Language is a lateralized function in most humans: 95% of right-handed people show left-sided hemispheric localization, while 15% of left-handed people show rightsided localization.3 However, in some cases an atypical language lateralization can be identified. Different studies have demonstrated that in patients with previous lesions in the left hemisphere, language lateralization is influenced.4Ð7 This is the case in epilepsy patients who have demonstrated a high degree of language circuit reorganization, mainly in intractable seizures.8,9

In this context, a precise location of the epileptogenic focus is mandatory, as surgery should be tailored to avoid damaging any underlying structures.10 Normally, the epilepsy protocol includes scalp EEG, neuropsychological evaluation, MRI, and PET or SPECT,11,12 but in other cases it should be extended with stereoEEG and foramen ovale electrodes, or subdural electrodes.13 Nevertheless, some patients without good outcomes in epilepsy surgery could benefit from further imaging, such as diffusion tensor imaging (DTI).14,15

DTI has demonstrated its utility in describing the microstructure of white matter tracts and defining fascicules and bundles in preoperative planning. In addition, fractional anisotropy (FA), which describes the degree of anisotropy of a diffusion process,16 is a very useful tool that helps us to understand the structural integrity of axons and myelin sheaths.17,18

Moreover, there are a large number of studies that have recently demonstrated a correlation between DTI and functional MRI (fMRI), which could help us define language lateralization through DTI, thereby avoiding invasive tests such as the Wada test.8,9,19Ð22 However, the Wada test still remains the gold standard test to determine language lateralization, and if we assume that DTI correlates with Wada test results, that could lead to a possible bias. Moreover, the Wada test and fMRI do not have a perfect correlation. In a meta-analysis, Dym et al.23 reviewed 442 patients, comparing fMRI with the Wada test, and showed that sensitivity and specificity of fMRI for atypical language dominance were 83.5% and 88.1%, respectively.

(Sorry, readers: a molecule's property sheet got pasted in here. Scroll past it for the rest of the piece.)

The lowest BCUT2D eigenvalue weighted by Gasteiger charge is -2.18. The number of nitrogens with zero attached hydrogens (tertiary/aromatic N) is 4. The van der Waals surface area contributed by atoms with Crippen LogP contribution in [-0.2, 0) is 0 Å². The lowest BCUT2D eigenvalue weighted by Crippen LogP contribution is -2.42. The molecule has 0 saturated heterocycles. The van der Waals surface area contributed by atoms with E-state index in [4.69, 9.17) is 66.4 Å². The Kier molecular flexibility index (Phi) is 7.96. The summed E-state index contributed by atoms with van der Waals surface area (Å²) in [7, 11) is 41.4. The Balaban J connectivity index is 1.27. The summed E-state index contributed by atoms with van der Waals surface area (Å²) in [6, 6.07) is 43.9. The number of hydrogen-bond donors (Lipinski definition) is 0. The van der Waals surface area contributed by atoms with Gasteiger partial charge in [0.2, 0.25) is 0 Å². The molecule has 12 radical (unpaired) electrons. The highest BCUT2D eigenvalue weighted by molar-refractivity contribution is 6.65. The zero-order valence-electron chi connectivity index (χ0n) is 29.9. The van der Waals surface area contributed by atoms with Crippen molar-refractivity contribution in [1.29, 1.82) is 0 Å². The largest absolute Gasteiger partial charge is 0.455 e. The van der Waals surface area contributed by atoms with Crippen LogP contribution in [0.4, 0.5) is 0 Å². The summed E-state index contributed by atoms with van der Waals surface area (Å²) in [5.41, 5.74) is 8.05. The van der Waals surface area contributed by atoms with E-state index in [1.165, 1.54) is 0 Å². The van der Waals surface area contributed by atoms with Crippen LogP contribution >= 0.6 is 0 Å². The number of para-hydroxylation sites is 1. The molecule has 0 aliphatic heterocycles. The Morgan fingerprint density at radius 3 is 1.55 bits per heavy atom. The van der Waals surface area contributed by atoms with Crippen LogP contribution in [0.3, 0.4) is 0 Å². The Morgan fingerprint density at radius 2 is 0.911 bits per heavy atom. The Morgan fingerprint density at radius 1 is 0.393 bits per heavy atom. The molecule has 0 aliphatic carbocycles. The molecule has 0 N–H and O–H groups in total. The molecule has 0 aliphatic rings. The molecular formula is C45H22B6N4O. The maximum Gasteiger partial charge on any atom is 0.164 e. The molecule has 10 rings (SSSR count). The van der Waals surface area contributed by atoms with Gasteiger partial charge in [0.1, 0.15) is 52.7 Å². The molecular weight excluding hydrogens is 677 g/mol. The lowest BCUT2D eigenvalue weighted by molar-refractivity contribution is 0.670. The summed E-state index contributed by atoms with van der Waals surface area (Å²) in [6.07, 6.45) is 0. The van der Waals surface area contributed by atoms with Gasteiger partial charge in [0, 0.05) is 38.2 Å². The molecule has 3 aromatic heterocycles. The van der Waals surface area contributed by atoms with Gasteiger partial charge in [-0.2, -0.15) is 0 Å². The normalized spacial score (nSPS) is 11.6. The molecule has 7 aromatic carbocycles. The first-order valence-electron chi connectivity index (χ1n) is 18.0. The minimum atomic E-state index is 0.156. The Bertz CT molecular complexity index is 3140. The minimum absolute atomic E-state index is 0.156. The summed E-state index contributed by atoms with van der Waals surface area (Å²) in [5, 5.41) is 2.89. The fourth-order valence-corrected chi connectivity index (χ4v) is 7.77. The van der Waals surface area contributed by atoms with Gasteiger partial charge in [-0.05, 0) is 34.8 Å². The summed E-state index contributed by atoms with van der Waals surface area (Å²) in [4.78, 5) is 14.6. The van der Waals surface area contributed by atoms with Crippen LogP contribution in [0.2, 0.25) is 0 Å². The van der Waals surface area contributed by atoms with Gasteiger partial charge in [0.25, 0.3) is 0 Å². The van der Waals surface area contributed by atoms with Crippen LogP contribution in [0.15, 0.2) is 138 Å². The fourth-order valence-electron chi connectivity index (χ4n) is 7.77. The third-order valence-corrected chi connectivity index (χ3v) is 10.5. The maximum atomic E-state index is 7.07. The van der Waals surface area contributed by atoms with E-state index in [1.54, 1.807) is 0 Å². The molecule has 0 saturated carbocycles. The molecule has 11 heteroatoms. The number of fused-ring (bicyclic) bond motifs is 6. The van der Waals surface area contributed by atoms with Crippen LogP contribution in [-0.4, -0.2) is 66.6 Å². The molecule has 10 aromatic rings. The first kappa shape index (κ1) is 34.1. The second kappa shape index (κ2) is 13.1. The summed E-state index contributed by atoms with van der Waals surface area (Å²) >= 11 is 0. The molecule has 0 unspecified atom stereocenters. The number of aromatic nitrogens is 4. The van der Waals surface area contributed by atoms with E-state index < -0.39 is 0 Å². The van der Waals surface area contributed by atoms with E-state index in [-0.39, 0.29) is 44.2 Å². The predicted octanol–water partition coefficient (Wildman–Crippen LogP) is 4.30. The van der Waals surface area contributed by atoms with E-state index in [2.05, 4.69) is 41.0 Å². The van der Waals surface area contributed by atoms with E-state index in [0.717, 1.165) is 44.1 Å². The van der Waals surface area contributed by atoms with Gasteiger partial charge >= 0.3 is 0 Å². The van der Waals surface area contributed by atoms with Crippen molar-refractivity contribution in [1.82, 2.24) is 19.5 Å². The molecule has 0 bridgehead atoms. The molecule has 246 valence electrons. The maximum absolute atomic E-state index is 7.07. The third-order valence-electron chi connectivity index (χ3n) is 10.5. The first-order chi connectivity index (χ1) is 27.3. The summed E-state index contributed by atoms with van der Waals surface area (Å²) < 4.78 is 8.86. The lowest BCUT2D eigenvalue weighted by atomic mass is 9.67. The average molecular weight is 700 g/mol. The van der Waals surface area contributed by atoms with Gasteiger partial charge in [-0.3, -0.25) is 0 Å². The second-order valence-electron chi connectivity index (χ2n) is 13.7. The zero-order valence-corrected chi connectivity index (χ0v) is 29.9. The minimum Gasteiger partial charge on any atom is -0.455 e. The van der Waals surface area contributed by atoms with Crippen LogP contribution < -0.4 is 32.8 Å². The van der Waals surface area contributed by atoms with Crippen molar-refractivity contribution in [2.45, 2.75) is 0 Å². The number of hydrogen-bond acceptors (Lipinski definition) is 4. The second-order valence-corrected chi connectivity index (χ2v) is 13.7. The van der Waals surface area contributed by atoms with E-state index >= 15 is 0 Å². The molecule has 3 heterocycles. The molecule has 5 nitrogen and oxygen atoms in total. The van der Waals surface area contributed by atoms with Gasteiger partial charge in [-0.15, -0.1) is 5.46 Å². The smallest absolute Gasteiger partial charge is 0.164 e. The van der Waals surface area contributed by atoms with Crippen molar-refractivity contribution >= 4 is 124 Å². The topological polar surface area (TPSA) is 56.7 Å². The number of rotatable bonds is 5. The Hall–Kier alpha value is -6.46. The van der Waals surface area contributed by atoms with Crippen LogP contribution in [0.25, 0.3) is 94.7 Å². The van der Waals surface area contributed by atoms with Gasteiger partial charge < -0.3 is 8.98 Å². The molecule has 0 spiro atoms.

Nevertheless, although the Wada test remains the only definitive method for defining language dominance, it is an invasive, costly, and unpleasant experience for patients.24 Therefore, the objective of our study was to compare our results from a preoperative Wada test to DTI, so DTI could be used for preoperative language lateralization in the future.

Conclusions

Recent studies have stated that DTI could help determine language dominance in patients. However, we believe it is very important to remember that, before we can assume that DTI could replace an invasive technique such as the Wada test, we have to get a better correlation between DTI and the gold standard test for language location, meaning that DTI should be compared with the Wada test, and not compare it with fMRI. This topic has been little studied and more investigation should be performed, but some previous investigations and the present study make some favorable arguments that the dominant hemisphere could be detected, not only through the presence of higher DTI parameter values such as FA, volume, and number and length of fibers (mainly in the arcuate fasciculus), but also in other fiber bundles such as the uncinate fasciculus, and other tracts involved in language as technology evolves.



Deja un comentario

Información básica sobre protección de datos

  • Responsable El titular del sitio.
  • Finalidad Moderar los comentarios.
  • Legitimación Su consentimiento.
  • Destinatarios .
  • Derechos Acceder, rectificar y suprimir los datos.
  • Información Adicional Puede consultar la información detallada en el Aviso Legal.